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Nvidia Shield review roundup: great specs but lacking content

Gearburn rounds-up a bunch of reviews from around the web of the NVIDIA Shield– the Tegra-powered gaming tech device that acts as a portable console and supports Android, PC streaming capabilities, an intuitive design and some really impressive hardware. As Engadget puts it, “with Shield, NVIDIA is aiming to be the Swiss Army Knife of handheld game consoles.” The US$300 (R3000) device is also mainly a peripheral device but gets let down by the platforms it supports– an impressive product with limited content.

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Exclusively designed for gamers:

It’s almost twice the weight of Sony’s PlayStation Vita – a similar device. This bulky design weighs 1.5 pounds (680 grams) which is much more suited for your couch than the subway. “The device’s size is the first of several major barriers that get in the way of it being a truly ‘mobile’ console. Thankfully, what NVIDIA Shield lacks in portability, it makes up for in utility,” says Engadget.

“The Nvidia Shield has a face only a gamer could love,” The Verge notes. It looks like a massive over-sized Xbox 360 controller that has a screen showing massive bezel compared to today’s competitive smart devices. More poetically, “it’s a bulbous black manta ray of a device with green lips and a shiny silver forehead.”

The actual control of the action buttons and joysticks NVIDIA offers, is as much as you’ll get from any popular console controller. IGN compares it to the Xbox 360’s or the PS3’s Dual Shock 3. “In fact, Shield’s is clickier, quicker and more comfortable than its terrible inspiration,” says Engadget.

It comes in stock Android 4.2.1 and supports a 720p display. With Netflix shows now at 1080p supported by Android 4.3, the Shield’s 5-inch touch display could do better but it doesn’t fall short of anything. You’ll get a 180 degree viewing angle with crisp contrasts, stable wobble-free display that can also tilt all the way back 180 degrees.

Its speakers are also impressive with crisp, loud audio and, as The Verge puts it, “sound better than many laptop speakers and completely outclass the mediocrity you’ll find on most phones and tablets.” Impressive.

The inside specs performance:

Looking at the battery and the overall power, we’re very impressed. The Tegra 4-powered handheld sports a 3400mAh battery that can go with “5 hours or so of Tegra games, 10 hours of standard Android titles, and 20 hours of PC streaming,” says IGN. Similarly, it also measured over 10 hours in The Verge’s Battery Test, which cycles through websites and high-res images at 65-percent brightness. It also has 2GB RAM and 16GB of storage (expandable with microSD). Moreover, it has the usual smart specs like integrated GPS, WiFi, mic and the works. No camera by the way.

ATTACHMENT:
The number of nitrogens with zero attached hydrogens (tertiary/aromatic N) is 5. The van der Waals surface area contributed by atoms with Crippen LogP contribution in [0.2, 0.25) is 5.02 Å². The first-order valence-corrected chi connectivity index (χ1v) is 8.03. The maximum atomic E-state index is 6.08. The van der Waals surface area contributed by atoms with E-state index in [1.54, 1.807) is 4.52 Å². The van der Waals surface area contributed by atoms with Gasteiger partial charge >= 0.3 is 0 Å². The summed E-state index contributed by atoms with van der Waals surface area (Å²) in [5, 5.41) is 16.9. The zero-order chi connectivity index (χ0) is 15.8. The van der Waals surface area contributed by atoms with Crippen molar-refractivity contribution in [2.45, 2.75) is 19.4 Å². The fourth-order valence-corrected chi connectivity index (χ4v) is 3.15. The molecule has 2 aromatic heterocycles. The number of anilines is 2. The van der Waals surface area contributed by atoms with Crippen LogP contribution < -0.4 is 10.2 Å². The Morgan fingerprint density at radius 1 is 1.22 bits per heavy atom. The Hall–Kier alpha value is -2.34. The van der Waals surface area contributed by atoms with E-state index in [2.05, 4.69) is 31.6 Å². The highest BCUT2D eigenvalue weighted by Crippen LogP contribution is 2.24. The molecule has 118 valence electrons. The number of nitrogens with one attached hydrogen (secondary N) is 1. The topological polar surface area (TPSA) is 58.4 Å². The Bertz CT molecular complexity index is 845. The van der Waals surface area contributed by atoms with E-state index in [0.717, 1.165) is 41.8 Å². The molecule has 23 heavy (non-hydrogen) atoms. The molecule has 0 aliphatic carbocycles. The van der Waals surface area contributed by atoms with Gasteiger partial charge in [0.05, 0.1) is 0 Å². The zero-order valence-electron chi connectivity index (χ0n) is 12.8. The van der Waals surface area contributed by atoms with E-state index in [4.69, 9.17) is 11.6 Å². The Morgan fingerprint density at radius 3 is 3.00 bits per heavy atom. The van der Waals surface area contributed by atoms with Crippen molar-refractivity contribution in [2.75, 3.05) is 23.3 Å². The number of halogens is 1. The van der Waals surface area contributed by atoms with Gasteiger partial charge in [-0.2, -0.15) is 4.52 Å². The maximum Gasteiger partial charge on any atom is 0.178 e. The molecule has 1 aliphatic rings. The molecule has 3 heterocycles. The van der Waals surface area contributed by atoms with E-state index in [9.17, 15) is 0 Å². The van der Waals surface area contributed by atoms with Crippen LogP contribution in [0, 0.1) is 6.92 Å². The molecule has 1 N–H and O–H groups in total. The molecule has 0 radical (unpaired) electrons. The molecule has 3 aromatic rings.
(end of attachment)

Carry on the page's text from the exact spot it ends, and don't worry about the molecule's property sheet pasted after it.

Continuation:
Android Gaming:

The main feature should be the games, but where are the games? The Google Play Store is limited when looking for titles meant to take advantage of the Shield’s amazing specs. As Joystiq points out, some optimized games include Arma Tactics THD, Burn Zombie Burn, Riptide GP2, Real Boxing and The Conduit. Though 99-percent of the games are optimized for tablet or smartphone devices that could have a better experience on a Nexus 7 (US$230/R2300). IGN agrees. “The selection of compelling games is limited” and there are more simple and cheaper options out there.

PC streaming device:

As a PC streaming device, Shield stands out as being a perfect fit for a very particular group of dedicated gamers. And although this game streaming feature is said to be still in beta mode, it’s probably its best-selling-point. IGN says that you’ll need to own a PC equipped with a “GTX 650 GPU or higher, 4GB of RAM, an Intel Core i3-2100 3.1GHz or AMD Athlon II X4 630 2.8GHz or greater, and a dual-band 802.11n router (802.11a/g routers will work too, but aren’t recommended).” There’s no connection issues and games accessed via your Steam library functions with no audio or video lag says Engadget and notes that “streaming feels kind of magical.”

The Verge, on the other hand felt that there are too many software and connection issues. IGN also notes that there were times where it struggled to sync up and launch PC games.


As a smart device, Engadget says the “Shield has zero issues with multitasking” while The Verge calls the app experience “an ergonomic nightmare.” Important questions like how you’d hold the Shield when you’re using the touchscreen makes it more of a gimmick than anything really. How and why would you use this to browse the web or check your Twitter feed when you can do it on a smartphone or a tablet? Then again those are only a handful of its many features, and not the selling point.

The verdict:

IGN notes that although the design and the specs are top-notch, NIVDIA Shield lacks content and a convincing price. The Verge felt that, like IGN, the hardware and design stood out the most (screen, tegra, controls) but was let down by Android’s limited gaming platform, the expensive PC hardware required for the streaming experience and the fact that it’s not a great multi-purpose device. Engadget, on the other hand, also notes its portability to be the biggest issue. Joystiq says that the Shield’s viability in the handheld space is questionable and that its best selling point is the PC streaming feature which is still too expensive. Expensive, impressive, limited.

Image via Gamefront, NVIDIA

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